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iPhone thoughts

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Sarah L saw my previous post and pointed me to the pictures of the forthcoming iPhone Shuffle. :)

She also asked various questions about iPhone stuff, which led me to put together the following table of the iPhone's pros and cons for me (from what I've heard about it so far). Unless otherwise stated, the implicit comparisons are with my current Treo 650; also, the comparisons are relevant to me but some of them may not be remotely relevant to anyone else.

iPhone Pros iPhone Cons
  • SO PRETTY!
  • Much better Mac integration
  • 1/4 the total size (volume) of my Treo + my iPod
  • Bigger screen
  • Much better web browsing experience (multiple windows! scalable pages! may even be able to post blog entries from it!)
  • Will temporarily satisfy my new-gadget hunger
  • Does WiFi
  • Will likely sync in less than 20-60 minutes
  • High-enough resolution camera that I may not feel the need to carry my real camera everywhere
  • Widgets for stocks, weather, movies, etc
  • No more relying on Palm to come out with the Next Cool Device (I still own Palm stock, but I've been disappointed in their lack of Cool New Toys for years now)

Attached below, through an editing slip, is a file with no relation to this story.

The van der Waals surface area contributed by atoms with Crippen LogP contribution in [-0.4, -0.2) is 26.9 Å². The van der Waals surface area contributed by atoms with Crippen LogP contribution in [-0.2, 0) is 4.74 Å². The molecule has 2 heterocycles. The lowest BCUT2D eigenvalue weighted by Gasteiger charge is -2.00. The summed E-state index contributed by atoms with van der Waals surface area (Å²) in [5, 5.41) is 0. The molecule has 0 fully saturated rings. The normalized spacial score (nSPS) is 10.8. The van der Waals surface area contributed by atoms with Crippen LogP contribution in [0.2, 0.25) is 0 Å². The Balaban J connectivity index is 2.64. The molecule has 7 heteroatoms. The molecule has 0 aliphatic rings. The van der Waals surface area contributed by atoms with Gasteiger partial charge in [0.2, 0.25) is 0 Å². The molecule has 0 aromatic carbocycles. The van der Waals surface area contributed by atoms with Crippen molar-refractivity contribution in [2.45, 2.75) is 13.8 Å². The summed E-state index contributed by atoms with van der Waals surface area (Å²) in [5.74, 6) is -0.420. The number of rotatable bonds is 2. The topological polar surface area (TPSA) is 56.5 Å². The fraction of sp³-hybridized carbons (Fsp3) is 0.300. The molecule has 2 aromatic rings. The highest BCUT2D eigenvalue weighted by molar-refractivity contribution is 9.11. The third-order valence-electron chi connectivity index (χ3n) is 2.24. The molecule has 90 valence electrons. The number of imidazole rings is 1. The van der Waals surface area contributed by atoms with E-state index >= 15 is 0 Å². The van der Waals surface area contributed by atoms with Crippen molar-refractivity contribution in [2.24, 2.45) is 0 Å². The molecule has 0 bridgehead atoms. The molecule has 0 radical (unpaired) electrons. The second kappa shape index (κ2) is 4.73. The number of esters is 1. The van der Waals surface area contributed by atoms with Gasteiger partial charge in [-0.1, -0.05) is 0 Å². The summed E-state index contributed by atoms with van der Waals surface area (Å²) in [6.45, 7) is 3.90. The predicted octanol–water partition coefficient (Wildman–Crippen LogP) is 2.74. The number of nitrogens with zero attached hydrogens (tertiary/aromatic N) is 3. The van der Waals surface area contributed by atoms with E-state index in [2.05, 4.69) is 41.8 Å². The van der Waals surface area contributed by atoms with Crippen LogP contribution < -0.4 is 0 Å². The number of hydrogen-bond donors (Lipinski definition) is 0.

• Slick touch interface
  • Cool voicemail interface
  • Nice enough email interface that I may actually start using email on my phone (though not, obviously, all my huge volume of mail; probably a special address)
  • Can watch videos on it
  • Won't get turned on accidentally in my pocket
  • Better Google Maps (plus phone integration)
  • Cool factor
  • SO PRETTY!
  • May not get strong enough signal at home (this and the next item are probably the only things that might stop me from getting one)
  • Voice/data plan I need may be too expensive
  • No database app
  • May be harder to read e-book versions of magazines
  • Data speed may be slower
  • No dictionary app (but easier to use m-w.com)
  • No physical keyboard
  • Only 8GB (as compared to my 30GB iPod); I'll only be able to take a fraction of my music with me
  • Have to switch phone providers (change bad!)
  • No To Do List app other than Apple's
  • Can't use a stylus
  • Don't know if I can hook it up to my car's iPod audio system
  • No Flash or Java support (but the Treo doesn't have those either)
  • Can't possibly live up to hype